The European Commission’s Fuel Cells and Hydrogen Joint Undertaking (FCH JU) awarded a EUR 10 million grant to the FCH2RAIL consortium, technically led by CAF to design, develop and test a hydrogen fuel train prototype. The project would benefit European funding under the H2020 Programme.
The project phases will cover both the design and manufacturing of an innovative prototype, in addition to all the tests required for validation and approval.
The FCH2RAIL consortium comprises CAF, DLR, Renfe, Toyota Motor Europe, Adif, IP, CNH2 and Faiveley Stemmann Technik. The consortium has started the process to wrap up a contractual agreement establishing the project scope of each consortium member. This process is expected to be completed before the end of the year, after which the project would kick-off in January 2021.
Once launched, the project will extend for approximately 4 years, drawing from a budget more than EUR 14 million, with approximately 70% being supported by European funds.
The project proposal includes the design and manufacturing of a prototype based on the existing Renfe’s 3-car commuter unit belonging to Civia series. The new power generator system based on the hybridisation of hydrogen fuel cell systems and LTO batteries, will combine with the vehicle existing traction system to become one of the first bi-mode railway demonstrators fitted with hydrogen fuel cell systems. This vehicle concept contemplates the ability to run in electric mode on the electrified infrastructure and operate the hybrid mode for running on catenary-free sections.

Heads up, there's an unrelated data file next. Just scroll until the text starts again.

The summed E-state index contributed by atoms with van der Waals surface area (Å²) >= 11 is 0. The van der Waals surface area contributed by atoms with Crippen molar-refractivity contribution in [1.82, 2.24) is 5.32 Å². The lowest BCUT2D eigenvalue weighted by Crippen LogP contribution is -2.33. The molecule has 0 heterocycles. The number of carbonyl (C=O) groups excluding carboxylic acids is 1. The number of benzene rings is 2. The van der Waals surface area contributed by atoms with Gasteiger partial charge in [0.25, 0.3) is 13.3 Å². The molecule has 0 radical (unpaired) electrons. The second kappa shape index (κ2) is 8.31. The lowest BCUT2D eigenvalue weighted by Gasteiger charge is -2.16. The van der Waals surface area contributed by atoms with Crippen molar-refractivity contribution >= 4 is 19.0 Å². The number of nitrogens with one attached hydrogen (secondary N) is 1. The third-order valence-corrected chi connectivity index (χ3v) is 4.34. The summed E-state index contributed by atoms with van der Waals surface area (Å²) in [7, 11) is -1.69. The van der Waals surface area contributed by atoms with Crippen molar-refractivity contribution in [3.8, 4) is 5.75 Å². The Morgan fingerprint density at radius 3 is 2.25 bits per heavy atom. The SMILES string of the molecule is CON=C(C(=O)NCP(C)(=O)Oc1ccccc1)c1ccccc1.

The track testing phase will start to optimise the hybridisation solution and the electric-hydrogen (bi-mode) operation.
The validation process will take place in three European countries, with varying levels of qualification and approval in Spain and Portugal and a third country still to be determined. The project will also comprise the research of various solutions for exploiting the heat generated by the hydrogen fuel cell system to improve energy efficiency.
An essential part of the project is the participation of European committees for railway standardisation in order to advance the drafting of new standards and the update of existing standards with the required conditions to integrate the fuel cell technology in the European railway networks.
CAF says that despite the deployment of traditional track electrification programmes currently under way, this effort is limited by high cost constraints and will, at any rate, take decades to be completed. As of today, half of the railway lines in the EU are not electrified but are operated with diesel trains which generate air and noise pollution.
This project underpins the commitment to the development of this innovative technology in a challenge to become a competitive alternative to diesel trains within the current decarbonisation framework.
The goal is to achieve a zero emissions product with competitive operating performance relative to current diesel engine powered trains, and applicable to both newly designed trains and refurbishments.